Chicago’s Cam Be is a true artist in the purest sense. The musician/filmmaker/interview/photographer who won Volume 4 of our Glassetonbury tournament series knows many ways to express himself creatively. The Emmy winner who has interviewed legends from Maya Angelou to Questlove took some time to discuss his artistic avenues of expression, his tournament-winning song “Right Now,” and more.


Do you view yourself as a filmmaker who makes music, a musician who makes films, or do you identify with all of your outlets of artistic expression equally? 

I get asked that question a lot. I’ve come to accept myself as an artist, and these art forms are the means in which I communicate. Some days I feel inspired to write a song, or work on a script, or produce a documentary. I am passionate about all of those projects, so for me I am simply just an artist. 

Which medium inspired you first: film, photography, music? What and who sparked your interest in each?

Film, I think, captivated me first. And with film, music is often there with it side-by-side. My mom loves musicals, so I watched those growing up. Spike Lee films were what first sparked my interest in making movies, followed by John Singleton and the Hughes Brothers. I also loved music videos; Hype Williams was my favorite director along with Spike Jonze

What do you consider to be your biggest artistic accomplishment?

I think my biggest artistic accomplishment is still being here. I quit my job thirteen years ago and became a full-time artist, and I haven’t looked back. Since that point, I’ve travelled all over the world shooting films, photos, and performing music. I’ve worked with some amazing artists, and my work has been recognized all over the world. And I get to wake up tomorrow and do it again. I feel blessed by that. 

Let’s talk about “Summer in September.” What was your headspace like going into making the album, and what were you hoping to express on the record?

With “Summer in September,” I wanted to create a feeling. I didn’t want to be so direct; I’ve learned it’s great to leave some space for interpretation. Each listener brings their own experiences to the music. It was about making room for that and just creating a vibe. 

A good portion of the music was created during quarantine. So many things were happening in our country, everything happening certainly influenced the album. I think songs like LEAD, Fade Away and Right Now all have a strong voice on the socio-political front. Then there are moments (that are) much more personal to me, like Lately and the title track. 

I’ve always written from the heart and how I felt, but on this album I expanded what voices got to speak. 

What is your songwriting process like? Is it consistent, or does it vary from song to song?

Songwriting really goes by inspiration. I wrote this album in two months. I was in a good flow. I often just freestyle or scat over songs and fill in the words later. 

How did “Right Now” come together, and what can you tell us about working with Neak and Sam Trump?

Right Now was a song that sparked this album. I was working on another project tentatively called “Afro,” which was a lot more funky blues and less hip-hop. Then COVID-19 happened and a producer I work with, INTL MC, sent me a few beats. One of them was the track that became “Right Now.” I did the hook first and about a week later wrote a verse. The song pushed the vibe in a different direction — more soulful and hip-hop — and I began riding that wave.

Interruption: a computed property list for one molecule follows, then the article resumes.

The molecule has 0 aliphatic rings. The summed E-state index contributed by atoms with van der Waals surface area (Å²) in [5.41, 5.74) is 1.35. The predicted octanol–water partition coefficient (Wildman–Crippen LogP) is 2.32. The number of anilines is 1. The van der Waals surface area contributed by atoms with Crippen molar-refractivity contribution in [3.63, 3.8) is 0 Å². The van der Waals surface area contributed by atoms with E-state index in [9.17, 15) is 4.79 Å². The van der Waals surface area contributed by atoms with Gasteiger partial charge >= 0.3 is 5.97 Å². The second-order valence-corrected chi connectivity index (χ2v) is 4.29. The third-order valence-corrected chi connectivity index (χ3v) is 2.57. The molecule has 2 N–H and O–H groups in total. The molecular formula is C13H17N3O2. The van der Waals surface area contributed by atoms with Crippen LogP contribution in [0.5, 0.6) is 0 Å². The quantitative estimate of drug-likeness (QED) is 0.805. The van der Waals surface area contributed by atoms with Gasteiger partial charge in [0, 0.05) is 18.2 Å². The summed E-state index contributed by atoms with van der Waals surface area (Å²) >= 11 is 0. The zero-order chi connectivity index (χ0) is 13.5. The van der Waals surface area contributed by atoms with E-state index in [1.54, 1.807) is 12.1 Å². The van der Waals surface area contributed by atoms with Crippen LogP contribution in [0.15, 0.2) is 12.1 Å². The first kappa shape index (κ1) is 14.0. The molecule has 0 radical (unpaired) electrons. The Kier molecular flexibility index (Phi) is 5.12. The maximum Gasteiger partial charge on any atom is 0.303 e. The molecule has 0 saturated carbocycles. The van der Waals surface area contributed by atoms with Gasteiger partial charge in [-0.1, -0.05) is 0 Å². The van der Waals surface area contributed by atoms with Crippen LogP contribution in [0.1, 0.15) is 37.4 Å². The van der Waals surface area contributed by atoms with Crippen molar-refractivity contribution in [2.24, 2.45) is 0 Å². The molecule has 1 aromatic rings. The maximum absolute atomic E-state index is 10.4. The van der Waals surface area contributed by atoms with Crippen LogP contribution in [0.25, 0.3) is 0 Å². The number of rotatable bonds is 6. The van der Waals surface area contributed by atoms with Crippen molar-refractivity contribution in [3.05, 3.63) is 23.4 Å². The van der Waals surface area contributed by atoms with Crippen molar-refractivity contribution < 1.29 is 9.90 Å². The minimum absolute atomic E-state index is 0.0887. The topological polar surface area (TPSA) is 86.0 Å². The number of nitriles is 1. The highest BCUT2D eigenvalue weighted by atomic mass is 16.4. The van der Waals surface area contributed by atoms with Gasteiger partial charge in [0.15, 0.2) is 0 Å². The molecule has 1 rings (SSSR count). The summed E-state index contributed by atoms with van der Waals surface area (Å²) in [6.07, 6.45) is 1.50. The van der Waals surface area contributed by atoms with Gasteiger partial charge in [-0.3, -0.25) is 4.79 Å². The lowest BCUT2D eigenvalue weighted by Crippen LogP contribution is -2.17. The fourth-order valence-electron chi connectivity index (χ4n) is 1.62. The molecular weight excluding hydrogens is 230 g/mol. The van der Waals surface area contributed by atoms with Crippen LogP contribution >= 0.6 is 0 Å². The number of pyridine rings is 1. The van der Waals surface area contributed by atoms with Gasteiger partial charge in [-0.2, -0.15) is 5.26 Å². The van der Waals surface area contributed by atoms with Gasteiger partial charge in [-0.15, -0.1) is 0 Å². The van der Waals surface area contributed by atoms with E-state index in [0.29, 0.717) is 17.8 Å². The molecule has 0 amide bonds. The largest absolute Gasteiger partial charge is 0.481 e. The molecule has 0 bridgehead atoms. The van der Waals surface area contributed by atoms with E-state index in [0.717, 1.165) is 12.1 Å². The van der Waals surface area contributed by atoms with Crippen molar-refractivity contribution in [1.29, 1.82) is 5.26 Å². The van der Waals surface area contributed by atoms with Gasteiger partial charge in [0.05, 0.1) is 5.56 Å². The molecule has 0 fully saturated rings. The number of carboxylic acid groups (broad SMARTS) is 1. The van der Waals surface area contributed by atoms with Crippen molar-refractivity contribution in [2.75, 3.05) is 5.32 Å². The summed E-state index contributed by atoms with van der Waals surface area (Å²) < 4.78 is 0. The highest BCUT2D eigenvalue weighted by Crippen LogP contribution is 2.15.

Two months later, I was playing tracks for Neak, who was chopping up drums for my song “Lately,” and he said, “Man, brother, you gotta let me get on this,” and he blessed the track! I’ve known Neak for 10 years both from doing shows and a few of his music videos. I love working with him and am so glad we finally collaborated on a song. 

Sam Trump is another brother I’ve known for 10 years; time flies. We’ve done music, and I’ve (also) shot music videos for him. He played trumpet on most of the tracks on “Summer in September.” I wanted him to sing the lead to the chorus, but he liked what I did and sung back up and came up with a bridge, which was the icing on the cake. 

What’s your favorite memory from the studio during the creation of the album?

Due to quarantine, I didn’t have as many people come by the studio, with a lot of the instruments being played and sent via WeTransfer. I think my favorite (memory) was recording my family doing back-up claps and crowd noise for Fade Away. You can feel the energy on that song. 

What have you been working on since the album release? I’ve read about a documentary in the works, what can you tell us about it?

I’m working on some music videos for “Summer in September” that I am starting to roll out, and I’m preparing for a vinyl release for the album. As far as my feature documentary “Project: Building Hope,” it’s a film about two women on a mission to overcome their trauma and build a school and mural in Rwanda in the process. (It’s) a very powerful film (that) I am in the rough cuts stages of right now. This will be my second feature-length documentary; my first was “The Exchange” in 2015.

Where can people go if they want to know more or follow for more updates?

@camovement on Instagram, Twitter, and Facebook as well as my website Find me on Apple Music, Spotify and all streaming services at Cam Be.


Don’t forget to listen to “Right Now” and the rest of “Summer in September” below!

caseyfitzmaurice Contributor
Casey Fitzmaurice currently acts as the Department Head of A&R for Glasse Factory. A December 19
caseyfitzmaurice Contributor
Casey Fitzmaurice currently acts as the Department Head of A&R for Glasse Factory. A December 19

1 Comment

Leave a Comment

Your email address will not be published.

This site uses Akismet to reduce spam. Learn how your comment data is processed.